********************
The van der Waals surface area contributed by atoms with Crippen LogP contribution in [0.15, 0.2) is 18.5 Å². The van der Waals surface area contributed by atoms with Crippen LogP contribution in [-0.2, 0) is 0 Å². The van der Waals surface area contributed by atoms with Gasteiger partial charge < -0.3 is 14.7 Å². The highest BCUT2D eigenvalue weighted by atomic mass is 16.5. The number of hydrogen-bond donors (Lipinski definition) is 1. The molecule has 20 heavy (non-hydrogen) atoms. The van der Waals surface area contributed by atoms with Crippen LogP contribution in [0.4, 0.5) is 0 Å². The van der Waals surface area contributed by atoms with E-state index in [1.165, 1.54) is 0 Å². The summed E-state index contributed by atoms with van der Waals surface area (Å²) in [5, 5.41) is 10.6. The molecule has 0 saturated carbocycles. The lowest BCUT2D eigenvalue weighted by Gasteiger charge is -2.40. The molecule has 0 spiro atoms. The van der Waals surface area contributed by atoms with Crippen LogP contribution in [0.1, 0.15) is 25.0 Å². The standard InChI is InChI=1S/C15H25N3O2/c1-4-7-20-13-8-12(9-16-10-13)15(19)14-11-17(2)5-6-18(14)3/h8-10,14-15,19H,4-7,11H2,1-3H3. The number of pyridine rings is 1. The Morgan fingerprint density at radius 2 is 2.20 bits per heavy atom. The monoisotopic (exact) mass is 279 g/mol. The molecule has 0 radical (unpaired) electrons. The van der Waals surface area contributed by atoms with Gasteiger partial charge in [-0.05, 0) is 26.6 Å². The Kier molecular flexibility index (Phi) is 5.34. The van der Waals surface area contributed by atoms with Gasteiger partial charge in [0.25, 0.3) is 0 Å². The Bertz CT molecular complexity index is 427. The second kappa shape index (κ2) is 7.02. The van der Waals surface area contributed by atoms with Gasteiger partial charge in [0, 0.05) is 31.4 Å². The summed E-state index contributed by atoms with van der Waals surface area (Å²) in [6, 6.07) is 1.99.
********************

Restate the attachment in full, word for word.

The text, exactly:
The van der Waals surface area contributed by atoms with Crippen LogP contribution in [0.15, 0.2) is 18.5 Å². The van der Waals surface area contributed by atoms with Crippen LogP contribution in [-0.2, 0) is 0 Å². The van der Waals surface area contributed by atoms with Gasteiger partial charge < -0.3 is 14.7 Å². The highest BCUT2D eigenvalue weighted by atomic mass is 16.5. The number of hydrogen-bond donors (Lipinski definition) is 1. The molecule has 20 heavy (non-hydrogen) atoms. The van der Waals surface area contributed by atoms with Crippen LogP contribution in [0.4, 0.5) is 0 Å². The van der Waals surface area contributed by atoms with E-state index in [1.165, 1.54) is 0 Å². The summed E-state index contributed by atoms with van der Waals surface area (Å²) in [5, 5.41) is 10.6. The molecule has 0 saturated carbocycles. The lowest BCUT2D eigenvalue weighted by Gasteiger charge is -2.40. The molecule has 0 spiro atoms. The van der Waals surface area contributed by atoms with Crippen LogP contribution in [0.1, 0.15) is 25.0 Å². The standard InChI is InChI=1S/C15H25N3O2/c1-4-7-20-13-8-12(9-16-10-13)15(19)14-11-17(2)5-6-18(14)3/h8-10,14-15,19H,4-7,11H2,1-3H3. The number of pyridine rings is 1. The Morgan fingerprint density at radius 2 is 2.20 bits per heavy atom. The monoisotopic (exact) mass is 279 g/mol. The molecule has 0 radical (unpaired) electrons. The van der Waals surface area contributed by atoms with Gasteiger partial charge in [-0.05, 0) is 26.6 Å². The Kier molecular flexibility index (Phi) is 5.34. The van der Waals surface area contributed by atoms with Gasteiger partial charge in [0.25, 0.3) is 0 Å². The Bertz CT molecular complexity index is 427. The second kappa shape index (κ2) is 7.02. The van der Waals surface area contributed by atoms with Gasteiger partial charge in [0, 0.05) is 31.4 Å². The summed E-state index contributed by atoms with van der Waals surface area (Å²) in [6, 6.07) is 1.99.